Usefulness of tensiometers for scheduling irrigation for tomatoes grown on rocky, calcareous soils in Southern Florida

Teresa Olczyk, Ruben Regalado, Yuncong Li, Ralph Jordan


In southern Florida, irrigation is a critical factor for winter vegetables grown on calcareous soils, characterized by very low nutrient and water holding capacity. Traditional approaches to irrigation are based on stage of the growth or on visual estimation of soil moisture. This often leads to under- or over-irrigation of the crop. Under-irrigation may reduce yield and quality, while over-irrigation may lead to the leaching of the nutrients from the root zone, contributing to ground water pollution. A demonstration with using tensiometers to schedule irrigation was conducted in a commercial field in Home stead area. The objective was to demonstrate the usefulness of tensiometers in such applications. The frequency of irrigation events and amount of applied water based on tensiometer readings were compared with the grower's irrigation schedule. Data collected included total number, weight and quality of fruit. The results showed that reduction of irrigation water did not decrease total and marketable yield and tensiometers with proper calibration; installation and maintenance can be suc cessfully used for scheduling irrigation.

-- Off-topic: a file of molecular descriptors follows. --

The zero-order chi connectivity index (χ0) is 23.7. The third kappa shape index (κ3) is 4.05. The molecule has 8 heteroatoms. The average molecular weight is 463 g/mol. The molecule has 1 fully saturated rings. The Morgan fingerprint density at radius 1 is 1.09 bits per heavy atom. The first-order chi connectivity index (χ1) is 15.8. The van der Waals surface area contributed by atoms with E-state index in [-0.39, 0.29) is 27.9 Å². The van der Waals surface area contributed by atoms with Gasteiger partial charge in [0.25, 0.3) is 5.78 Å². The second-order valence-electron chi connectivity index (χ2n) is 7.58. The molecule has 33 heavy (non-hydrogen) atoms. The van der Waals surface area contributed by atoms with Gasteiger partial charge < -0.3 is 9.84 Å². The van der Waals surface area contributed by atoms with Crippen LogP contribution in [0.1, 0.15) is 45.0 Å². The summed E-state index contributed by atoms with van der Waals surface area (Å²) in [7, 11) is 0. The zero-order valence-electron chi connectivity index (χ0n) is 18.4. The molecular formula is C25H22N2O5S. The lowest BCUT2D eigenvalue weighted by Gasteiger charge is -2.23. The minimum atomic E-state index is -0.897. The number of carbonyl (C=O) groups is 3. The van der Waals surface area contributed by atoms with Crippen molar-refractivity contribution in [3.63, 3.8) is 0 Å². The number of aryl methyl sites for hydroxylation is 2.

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Proc. Fla. State Hort. Soc.     ISSN 0886-7283